Some things are well worth fighting for. But there’s a way to go about this enterprise that builds as opposed to destroys.
Assertiveness is fair, principled, disciplined, fighting. And it’s the kind of just self-advocacy coupled with mindful concern for the impact on others that defines healthy character.
Willfulness has a positive and negative side. A strong will can be one’s foremost asset. But it can also be a great liability. A properly formed and guided will is essential for sound character.
Disturbed characters know how to spot the conscientious. And they’re eager to exploit and abuse them. Sadly, sometimes overly conscientious folks delude themselves. They think they can “fix” the morally broken among us – those with impaired or absent consciences.
Letting our appetites, aversions, and impulses drive us costs us plenty. We can feel pretty good in moments. But low points inevitably follow. In the process of riding that roller coaster, our soul begins to die. Mindfulness is key to purposeful living. At any given moment we have a choice. We can allow baser inclinations to rule. Or, we can put ourselves squarely at the service of a higher cause. Fully and freely turning ourselves over to something bigger is liberating. Free from the slavery of what usually drives us, we begin to live purposefully and abundantly.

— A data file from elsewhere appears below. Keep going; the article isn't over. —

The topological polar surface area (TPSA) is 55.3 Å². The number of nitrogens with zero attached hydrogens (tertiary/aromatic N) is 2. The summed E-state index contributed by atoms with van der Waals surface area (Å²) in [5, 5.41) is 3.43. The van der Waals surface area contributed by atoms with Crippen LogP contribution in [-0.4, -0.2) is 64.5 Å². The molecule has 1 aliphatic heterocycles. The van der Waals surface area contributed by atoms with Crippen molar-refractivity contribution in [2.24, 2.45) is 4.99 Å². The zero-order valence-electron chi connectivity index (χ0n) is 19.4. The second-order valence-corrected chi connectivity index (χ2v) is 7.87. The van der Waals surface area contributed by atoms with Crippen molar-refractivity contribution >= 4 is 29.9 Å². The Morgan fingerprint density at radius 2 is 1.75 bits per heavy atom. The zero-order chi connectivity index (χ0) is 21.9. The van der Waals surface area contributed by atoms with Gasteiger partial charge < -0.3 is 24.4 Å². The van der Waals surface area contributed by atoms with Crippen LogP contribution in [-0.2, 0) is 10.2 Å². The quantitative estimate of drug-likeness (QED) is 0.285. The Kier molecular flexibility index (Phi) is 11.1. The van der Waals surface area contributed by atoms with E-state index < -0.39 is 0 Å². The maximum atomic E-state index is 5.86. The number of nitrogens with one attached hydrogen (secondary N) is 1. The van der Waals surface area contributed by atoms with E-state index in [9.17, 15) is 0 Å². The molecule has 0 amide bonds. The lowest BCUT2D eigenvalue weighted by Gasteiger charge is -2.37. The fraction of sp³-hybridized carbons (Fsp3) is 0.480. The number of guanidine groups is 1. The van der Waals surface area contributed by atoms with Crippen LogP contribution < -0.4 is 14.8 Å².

Narcissists refuse to recognize or subordinate themselves to any higher power or authority. They see themselves as above the need. Besides, in their own minds, they’re always right. Reality sometimes clashes with that distorted self-perception. And that can prompt a narcissist’s rage.
Egomaniacal characters are grandiose narcissists. And their grandiosity sometimes borders on the delusional.
It’s hard to develop a balanced sense of self-worth in a culture that promotes and rewards egomaniacal thinking and a sense of entitlement.
Covert narcissism is narcissism under cover. Covert narcissists can be quite lovable and charming. So, beware. What you can’t readily see can hurt you.
To be genuinely open, we have to accept the inevitability of pain. And if we don’t transform any pain we do experience, we’re certain to transmit it.